Fret saw got here today. It's a Zona brand, so nothing too flash but it's the right size for my fret wire.
Ran into some issues with the neck design, but it'll be OK I'll just have to make the neck join the body at the 18 fret instead of the 14 fret, but from what I can find so did the full size Explorer, but the explorer has 22 frets and mine has 19 frets.
Part of the problem is that while everything has scaled down, the pickups still take up the same distance between the end of the neck and the bridge. It's a limitation of wire size and bobbin size, they just can't get thinner and still work properly.
So, a little fooling around in Solidworks and I will have this dilemma worked out, and the proper neck details ready to go. Tomorrow I intend to make the fretboard table saw slide, for tapering the fretboard and the neck, and the miter box jig for holding the fretsaw straight and square.
Getting some work done. Plans are important to a quality finished product!
Cut out the first two fretboards today. Seemingly silly mistake to taper them first but they fit into a slide in the fret miter box, to keep them square. The board stock was not wide enough to not cut some of the taper first.
Got the frets marked out on the first board, as soon as the glue dries on the miterbox and it is slotted squarely, I'll cut the frets and get the fret markers inlayed. After that I'll need to figure out how I'm going to cut the 12" radius.
@wolframmalukker very nice looking pieces of wood. 👍
Make guitars, not war 🌍✌️🎸
First fretboard tapered and fret slots cut.
Gonna make truss rods this week, fret board is 11.5" and so I'm looking at an 8 3/4" truss rod.
Couldn't find good quality 4 pole bobbins and the 8$ 4 pole pickups for cigar box guitars do not fill me with confidence.
I cut out the center two strings from a repro set of PAF bobbins, and glued them back together with a jig to keep them flat, straight, and properly spaced. They're ready to be wound.
Next up is designing the backing plate to mount them on.
Glued the scarf joint today. It may or may not come out good, I'll know tomorrow when I take the clamps off and start checking it. If it's good and tight, then the game is on to measure and see how much tenon will be left to fit into the body-hopefully it's enough, if it's not then I'll glue on an offcut from this neck to the heel section, and use it to make an acoustic later.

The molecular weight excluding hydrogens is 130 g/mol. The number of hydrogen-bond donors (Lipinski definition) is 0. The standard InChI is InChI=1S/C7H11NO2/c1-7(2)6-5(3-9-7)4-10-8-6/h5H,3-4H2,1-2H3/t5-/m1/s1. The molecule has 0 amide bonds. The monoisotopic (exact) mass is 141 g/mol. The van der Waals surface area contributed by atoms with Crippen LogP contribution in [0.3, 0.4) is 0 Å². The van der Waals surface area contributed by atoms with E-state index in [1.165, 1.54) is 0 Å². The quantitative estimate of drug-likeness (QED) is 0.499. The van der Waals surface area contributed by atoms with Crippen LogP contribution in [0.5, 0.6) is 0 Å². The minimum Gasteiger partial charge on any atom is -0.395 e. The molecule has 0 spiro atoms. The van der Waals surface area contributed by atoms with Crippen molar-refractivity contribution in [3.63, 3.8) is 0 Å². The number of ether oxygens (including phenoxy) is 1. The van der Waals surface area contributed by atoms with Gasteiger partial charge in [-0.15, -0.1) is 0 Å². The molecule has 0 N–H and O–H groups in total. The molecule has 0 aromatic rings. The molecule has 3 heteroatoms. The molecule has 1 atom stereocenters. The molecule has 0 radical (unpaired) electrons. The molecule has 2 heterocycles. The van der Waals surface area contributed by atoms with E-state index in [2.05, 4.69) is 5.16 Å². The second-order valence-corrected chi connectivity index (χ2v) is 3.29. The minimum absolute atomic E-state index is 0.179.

I got the headstock face veneer thinned down too. It's the offcut from trimming the fretboard to length, you can see it next to the neck.
This is how thin i was able to get it, 0.072" thick.
And of course, the truss rod. I still need to make the 3.5mm internal hex sleeve to slide over the stub you see at the bottom there, and weld that on, but other than that it's pretty much done. Double-action, seems it works well. 6mmx9mm, so a little slimmer than most commercial ones. I'm considering slimming it more, to 6mmx8mm, as the strong bar won't be bothered being a little thinner.
More as the glue dries.
First attempt at the neck shaping. Layed all the neck parts out and did some marking up. Neck, fretboard, nut blank, headstock veneer, and truss rod.
And, I got a little excited and started cutting the outline out. Probably a mistake, but this is the practice neck anyway. I won't fit the fretboard until I'm happy with the neck.
Anyway here's the first attempt, with some thoughts on string and tuner placement.
Will try to do a little shaping this weekend, maybe. Need to cut the truss rod slot first, I guess.
Will try to do a little shaping this weekend, maybe. Need to cut the truss rod slot first, I guess.
Thats looking good. Mark always emphasises to do the trussrod slot before shaping. That way, you have more area for the router to land on, easier to clamp it down and have space for end stops for the router. Also if you don't get the slot right on centre then you can simply draw a new centreline.
Wow, that’s some pretty impressive work there @wolframmalukker! I love the idea of an Explorer Ukulele, it’s so cute! Especially since you are using the original headstock.
Where are you from?
Practice on scrap...
I felt really silly though, because the scarf joint is only about 1cm of the tips of the headstock, I could have totally cut this out as a single-piece headstock.
That and I fear the headstock joint isn't "clean" enough to look good, but we'll see how it looks when the truss rod slot is cut and the volute carved. I may get to it this weekend, but probably not-I have two broken bridgeport mills and a bandsaw that is pouring coolant into a bucket to fix this weekend before class starts again Monday.
Some students can break a hammer just by holding it.
Well, it happened.
I ruined the good progress I'd made on the neck, I was bandsawing out the excess material at the tenon end and the saw caught. It rolled the neck and put two deep gouges into the top finished surface.
Granted, they'll be under the fingerboard and below the top surface of the body. They won't be visible in the finished product. But I'll know they are there, and they're pretty ugly. Right near the end of the truss rod slot too.
I was so disgusted with myself after that mess that I packed up and went home. I'll take a photo of the damage tomorrow and see what I can do to fix/hide it.